Antonio Casilli, a professor at Télécom ParisTech, is considered one of the leading experts in the capitalism of digital platforms. He is known for his pioneering research on “digital labor,” refuting the apocalyptic common-sense notion that is proclaiming the end of work as such because of automation.
“We are the ones who make the robots, with our own labor,” he says. “We make the criteria according to which they operate. And then we teach them to learn how to improve. The problem is not that robots are stealing our work, but that we continue to work more and more, and that the platforms are fragmenting and rendering invisible the labor that is necessary to make the algorithms work.“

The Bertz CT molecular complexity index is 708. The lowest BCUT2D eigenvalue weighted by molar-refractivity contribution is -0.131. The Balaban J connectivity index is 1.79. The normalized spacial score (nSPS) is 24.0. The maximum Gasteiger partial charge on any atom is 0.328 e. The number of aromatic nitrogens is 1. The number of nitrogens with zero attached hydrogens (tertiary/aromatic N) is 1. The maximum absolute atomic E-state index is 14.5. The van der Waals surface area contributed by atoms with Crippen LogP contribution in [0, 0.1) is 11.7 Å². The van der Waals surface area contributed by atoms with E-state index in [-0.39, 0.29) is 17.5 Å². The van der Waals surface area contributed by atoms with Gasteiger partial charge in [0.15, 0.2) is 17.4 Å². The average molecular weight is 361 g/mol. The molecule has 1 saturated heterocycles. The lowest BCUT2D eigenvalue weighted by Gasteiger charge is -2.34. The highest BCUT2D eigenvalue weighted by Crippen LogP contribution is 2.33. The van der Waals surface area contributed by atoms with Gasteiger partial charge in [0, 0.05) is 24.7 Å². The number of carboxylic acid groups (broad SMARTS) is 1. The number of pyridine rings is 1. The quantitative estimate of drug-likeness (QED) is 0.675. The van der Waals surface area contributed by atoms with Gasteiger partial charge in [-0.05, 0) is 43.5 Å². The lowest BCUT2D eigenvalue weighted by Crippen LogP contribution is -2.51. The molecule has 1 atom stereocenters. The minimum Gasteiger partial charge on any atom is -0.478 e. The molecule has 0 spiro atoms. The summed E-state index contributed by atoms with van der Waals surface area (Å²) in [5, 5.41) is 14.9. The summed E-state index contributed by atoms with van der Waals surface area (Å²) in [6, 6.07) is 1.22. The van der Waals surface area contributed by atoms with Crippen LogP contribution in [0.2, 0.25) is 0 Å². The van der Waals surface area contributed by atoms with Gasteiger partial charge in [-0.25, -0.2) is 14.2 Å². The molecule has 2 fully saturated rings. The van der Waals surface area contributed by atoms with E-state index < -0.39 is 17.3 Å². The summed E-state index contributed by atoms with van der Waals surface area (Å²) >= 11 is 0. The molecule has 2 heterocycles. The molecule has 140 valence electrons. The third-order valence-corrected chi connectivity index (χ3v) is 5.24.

In Italy there has been a lot of discussion about the firing of two IKEA workers, Marica in Corsico and Claudio in Bari. They were fired because their lives could not fit into the algorithm that governs the workforce. Have we gone back to the 19th century?
The capitalism of digital platforms makes labor discipline more rigid, as it imposes seemingly “scientific” measurements and evaluations, which can resemble the old industrial manufacturing. The key difference is that the workers, in exchange for their submission to this discipline, are not getting the social safety and the political representation that they obtained before in exchange for their subordination. This new Taylorism has all the disadvantages and none of the old benefits. The workers are caught within a contradiction in terms: subordinate and precarious at the same time.